A few inches trimmed won't have any noticable effect on the timing. The precision of the adjustment is not that
Gord pretty well covered the details of practice in actually making the splice or connection. Where EMI is concerned, it's noise
from external sources that you want to keep out of the radar signals. You definitely want to keep moisture out as it will migrate up the cable and affect signal quality. If you look inside many scanner units, especially older models, cable dress isn't much of an issue. (The old Pathfinders had a long strip of push-on
connectors inside, and plenty of loop-length to make assembly easy.) New units I've been into are much neater, but newer circuitry is actually more
immune to interference
. Ferrites are placed on the cable in the scanner to prevent stray RF from following the cable and possibly interfering with other equipment
. Most of the wires carry analog power and control voltages, modern recreational radars are designed to keep sensitive circuits together at one end or the other. As Gord said, you want to keep the circuit wires grouped and shielded as they are in the cable, and minimize extra length in the wires, especially shields. You want to keep separate shields separate, even though they are connected together at one or both ends. Usually there are two groups, separately shielded to prevent signals bleeding from higher power circuits in one group to low-level signal circuits in the other.
Splicing a radar cable does require a fairly high level of proficiency in soldering and wiring
, and I realize I have spoken of it as though it was a little simpler than it is in practice. It's not something to go at lightly when you are responsible for a customer's several thousand $ equipment
, nor your own. A connector set, e.g., AMP CPC Series, is good for mast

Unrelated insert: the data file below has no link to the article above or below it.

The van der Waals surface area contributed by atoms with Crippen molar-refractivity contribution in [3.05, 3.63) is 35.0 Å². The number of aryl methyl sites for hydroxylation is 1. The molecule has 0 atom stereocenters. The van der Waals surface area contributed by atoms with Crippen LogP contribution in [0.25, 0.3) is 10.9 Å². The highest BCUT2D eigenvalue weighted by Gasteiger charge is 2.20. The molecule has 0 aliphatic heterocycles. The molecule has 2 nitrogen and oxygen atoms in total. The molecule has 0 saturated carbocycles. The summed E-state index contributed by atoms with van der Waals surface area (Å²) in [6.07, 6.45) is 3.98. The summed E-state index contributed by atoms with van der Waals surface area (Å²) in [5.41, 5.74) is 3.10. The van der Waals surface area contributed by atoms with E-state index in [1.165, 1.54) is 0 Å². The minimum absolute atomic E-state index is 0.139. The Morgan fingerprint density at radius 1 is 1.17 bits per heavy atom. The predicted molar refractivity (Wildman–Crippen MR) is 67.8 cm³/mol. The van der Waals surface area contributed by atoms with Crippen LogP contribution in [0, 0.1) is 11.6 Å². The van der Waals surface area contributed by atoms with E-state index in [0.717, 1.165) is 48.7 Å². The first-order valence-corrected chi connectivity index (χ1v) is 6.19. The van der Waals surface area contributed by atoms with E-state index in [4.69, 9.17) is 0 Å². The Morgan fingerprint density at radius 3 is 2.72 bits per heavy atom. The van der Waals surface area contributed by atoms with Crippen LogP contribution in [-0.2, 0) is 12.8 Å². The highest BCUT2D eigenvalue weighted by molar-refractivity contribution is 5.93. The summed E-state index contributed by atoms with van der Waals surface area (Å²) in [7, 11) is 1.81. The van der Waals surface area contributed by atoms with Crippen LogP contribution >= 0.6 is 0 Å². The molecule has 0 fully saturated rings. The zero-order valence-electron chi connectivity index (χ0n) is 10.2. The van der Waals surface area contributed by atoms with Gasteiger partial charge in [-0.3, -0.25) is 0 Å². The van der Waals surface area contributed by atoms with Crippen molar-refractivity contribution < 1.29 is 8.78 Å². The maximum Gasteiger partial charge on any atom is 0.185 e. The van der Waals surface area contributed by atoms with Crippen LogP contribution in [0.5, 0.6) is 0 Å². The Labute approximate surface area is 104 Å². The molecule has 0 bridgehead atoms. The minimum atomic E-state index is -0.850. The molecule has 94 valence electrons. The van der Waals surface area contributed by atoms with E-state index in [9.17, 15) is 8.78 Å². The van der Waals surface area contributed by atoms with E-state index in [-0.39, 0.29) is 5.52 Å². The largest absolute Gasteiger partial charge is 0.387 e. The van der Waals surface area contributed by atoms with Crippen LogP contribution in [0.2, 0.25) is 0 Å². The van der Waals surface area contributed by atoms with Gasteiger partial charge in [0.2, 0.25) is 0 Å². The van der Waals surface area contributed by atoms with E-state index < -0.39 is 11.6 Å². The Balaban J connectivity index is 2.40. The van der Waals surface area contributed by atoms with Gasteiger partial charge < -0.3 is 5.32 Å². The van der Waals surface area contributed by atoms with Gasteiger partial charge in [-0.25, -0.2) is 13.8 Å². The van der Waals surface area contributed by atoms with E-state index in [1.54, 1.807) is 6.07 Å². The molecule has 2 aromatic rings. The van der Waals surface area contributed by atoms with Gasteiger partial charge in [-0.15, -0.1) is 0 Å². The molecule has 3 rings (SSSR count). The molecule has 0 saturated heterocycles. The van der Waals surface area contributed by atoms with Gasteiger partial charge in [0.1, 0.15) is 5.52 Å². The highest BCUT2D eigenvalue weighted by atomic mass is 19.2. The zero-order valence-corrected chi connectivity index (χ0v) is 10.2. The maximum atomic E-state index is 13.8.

installations that may have to be disconnected in the future, but these require as much or more skill to install properly, as you have to work
with very short and precise wire lengths and very close spacing. You can end up with a ball of spaghetti that won't fit into the connector shell, and excess bare wire at the terminations can short to other conductors when assembled, possibly damaging your equipment.
I ought to have included words of caution from the start - it's not as easy in practice as it is on the screen
. You must be fully proficient in the required skills. An inline splice requires technique for overlapping and soldering shields without damaging the insulation
of the conductors below. Conductor splices must be staggered, and each length conforming to the overall splice length. The conductors must be twisted together neat, tight and close, and the length still conforming to the overall splice before soldering each. Proper cutters and cutting technique is required to insure that a strand of wire cannot poke into another conductor. One of these splices takes me a couple of hours or more to do - it may be cheaper to buy the cable - when I have to do it, saving $ on the cable is not the reason.
All interconnection cables for marine electronics
are high priced. The manufacturers nail us on these to help make up for competitive pricing of the units. It is a rip-off, but since they all do it, we're stuck. Radar cables are that much more expensive because they are custom made for the electronics
manufacturers in volumes that are nothing in the wire & cable industry.
I did once take a series of photos of making a radar cable splice, & do promise to annotate and post them sometime soon.